“I just don’t like the notion that they want to document us, and control – and perhaps even limit – our ability to move through the country,” added Mensch.

Folmer said the federal government is overstepping its authority.

“We need to say ‘we have 10th amendment rights in this state, you [the federal government] shouldn’t be doing this, you have no business doing this and we’re saying no in PA,’” said Folmer, majority chairman of the committee, referring to U.S. Constitution's principle of federalism.

That part of the Bill of Rights provides that powers not granted to the federal government nor prohibited to the states by the Constitution are reserved to the states or the people.
Folmer also called the federal act an unfunded mandate on the commonwealth at a time when Pennsylvania already faces a huge deficit.

But it is a federal law, and one, unless it is repealed or invalidated, with which states have to comply, said a few senators.

“I wish the federal government would not have done this, I think it’s wrong,” said Sen. Pat Vance, R-Cumberland, “I wish they wouldn’t [have done it], but they did – that’s the point.”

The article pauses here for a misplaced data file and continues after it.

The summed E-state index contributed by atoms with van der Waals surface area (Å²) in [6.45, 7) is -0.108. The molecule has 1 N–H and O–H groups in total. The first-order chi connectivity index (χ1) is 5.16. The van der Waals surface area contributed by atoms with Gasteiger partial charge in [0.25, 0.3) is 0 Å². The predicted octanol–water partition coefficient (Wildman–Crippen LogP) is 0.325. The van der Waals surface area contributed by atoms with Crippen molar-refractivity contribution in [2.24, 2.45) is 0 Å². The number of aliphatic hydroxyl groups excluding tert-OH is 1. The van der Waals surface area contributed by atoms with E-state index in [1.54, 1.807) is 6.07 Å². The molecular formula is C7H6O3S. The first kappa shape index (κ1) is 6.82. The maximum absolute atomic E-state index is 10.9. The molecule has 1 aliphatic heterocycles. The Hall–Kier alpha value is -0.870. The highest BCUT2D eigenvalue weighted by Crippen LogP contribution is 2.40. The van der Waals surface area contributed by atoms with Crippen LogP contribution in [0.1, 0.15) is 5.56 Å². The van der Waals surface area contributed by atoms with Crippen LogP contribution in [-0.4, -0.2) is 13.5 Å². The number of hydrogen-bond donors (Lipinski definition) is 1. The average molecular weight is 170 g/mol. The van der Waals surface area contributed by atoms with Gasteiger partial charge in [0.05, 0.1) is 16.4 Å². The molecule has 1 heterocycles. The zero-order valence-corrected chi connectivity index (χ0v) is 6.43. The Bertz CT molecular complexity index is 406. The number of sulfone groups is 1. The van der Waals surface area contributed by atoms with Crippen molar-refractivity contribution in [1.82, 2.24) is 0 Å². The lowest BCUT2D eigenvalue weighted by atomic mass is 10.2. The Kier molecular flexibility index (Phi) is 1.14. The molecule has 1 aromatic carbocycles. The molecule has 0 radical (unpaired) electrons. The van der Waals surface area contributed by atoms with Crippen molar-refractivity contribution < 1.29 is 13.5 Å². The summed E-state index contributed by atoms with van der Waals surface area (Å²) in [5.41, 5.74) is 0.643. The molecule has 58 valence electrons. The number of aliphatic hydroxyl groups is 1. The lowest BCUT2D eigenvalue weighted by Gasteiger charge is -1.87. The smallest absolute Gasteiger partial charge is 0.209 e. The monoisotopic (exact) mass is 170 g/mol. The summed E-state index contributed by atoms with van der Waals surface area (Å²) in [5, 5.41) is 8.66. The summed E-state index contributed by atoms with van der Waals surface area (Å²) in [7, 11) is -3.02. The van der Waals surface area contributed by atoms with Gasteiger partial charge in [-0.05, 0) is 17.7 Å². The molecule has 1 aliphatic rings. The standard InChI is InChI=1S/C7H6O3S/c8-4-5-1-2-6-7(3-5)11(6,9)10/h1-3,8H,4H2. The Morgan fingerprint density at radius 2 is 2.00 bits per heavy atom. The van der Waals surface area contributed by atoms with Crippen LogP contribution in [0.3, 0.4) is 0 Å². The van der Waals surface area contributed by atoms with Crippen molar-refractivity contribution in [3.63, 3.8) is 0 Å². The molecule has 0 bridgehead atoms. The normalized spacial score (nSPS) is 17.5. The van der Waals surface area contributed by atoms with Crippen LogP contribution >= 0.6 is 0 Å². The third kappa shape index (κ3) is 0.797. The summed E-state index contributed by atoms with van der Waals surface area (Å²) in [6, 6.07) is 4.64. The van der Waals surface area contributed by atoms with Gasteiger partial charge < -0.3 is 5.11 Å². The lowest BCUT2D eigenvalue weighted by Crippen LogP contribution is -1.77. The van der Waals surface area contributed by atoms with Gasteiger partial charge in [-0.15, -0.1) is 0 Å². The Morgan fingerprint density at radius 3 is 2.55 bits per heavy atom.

Vance initially said she couldn’t support Folmer’s bill as long as the REAL ID act is a federal law.

Both Folmer and Mensch said when the federal government does something it shouldn’t, states should object to the federal actions.

“When federal laws are passed that aren’t right, and we just continue to comply to them, when is it going to end?” asked Folmer. “We have a duty, I think, to do this.”

“When the federal government is wrong, I think it is the duty of each state to say to the federal government ‘Hey, you’re wrong, let’s stop doing this foolishness,’” said Folmer.

He said if enough states push back against the federal law, the effort could convince the federal government to rescind it.